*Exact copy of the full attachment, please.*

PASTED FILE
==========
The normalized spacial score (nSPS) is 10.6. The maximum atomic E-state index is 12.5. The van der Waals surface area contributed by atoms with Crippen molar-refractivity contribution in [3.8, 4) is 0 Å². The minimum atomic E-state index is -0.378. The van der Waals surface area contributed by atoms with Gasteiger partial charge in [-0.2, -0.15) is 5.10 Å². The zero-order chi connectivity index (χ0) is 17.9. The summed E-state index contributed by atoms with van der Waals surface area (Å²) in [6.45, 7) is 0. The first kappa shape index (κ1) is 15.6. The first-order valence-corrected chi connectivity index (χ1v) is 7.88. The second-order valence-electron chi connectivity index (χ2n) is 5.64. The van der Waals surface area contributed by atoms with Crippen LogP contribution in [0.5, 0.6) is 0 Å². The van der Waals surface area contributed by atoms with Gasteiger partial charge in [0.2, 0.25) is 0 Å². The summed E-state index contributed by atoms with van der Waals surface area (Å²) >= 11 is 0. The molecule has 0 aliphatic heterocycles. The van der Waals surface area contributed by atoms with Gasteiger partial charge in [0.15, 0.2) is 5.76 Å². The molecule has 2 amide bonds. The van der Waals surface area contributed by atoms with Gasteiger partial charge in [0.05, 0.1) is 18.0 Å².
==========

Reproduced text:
The normalized spacial score (nSPS) is 10.6. The maximum atomic E-state index is 12.5. The van der Waals surface area contributed by atoms with Crippen molar-refractivity contribution in [3.8, 4) is 0 Å². The minimum atomic E-state index is -0.378. The van der Waals surface area contributed by atoms with Gasteiger partial charge in [-0.2, -0.15) is 5.10 Å². The zero-order chi connectivity index (χ0) is 17.9. The summed E-state index contributed by atoms with van der Waals surface area (Å²) in [6.45, 7) is 0. The first kappa shape index (κ1) is 15.6. The first-order valence-corrected chi connectivity index (χ1v) is 7.88. The second-order valence-electron chi connectivity index (χ2n) is 5.64. The van der Waals surface area contributed by atoms with Crippen LogP contribution in [0.5, 0.6) is 0 Å². The van der Waals surface area contributed by atoms with Gasteiger partial charge in [0.2, 0.25) is 0 Å². The summed E-state index contributed by atoms with van der Waals surface area (Å²) >= 11 is 0. The molecule has 0 aliphatic heterocycles. The van der Waals surface area contributed by atoms with Gasteiger partial charge in [0.15, 0.2) is 5.76 Å². The molecule has 2 amide bonds. The van der Waals surface area contributed by atoms with Gasteiger partial charge in [0.05, 0.1) is 18.0 Å².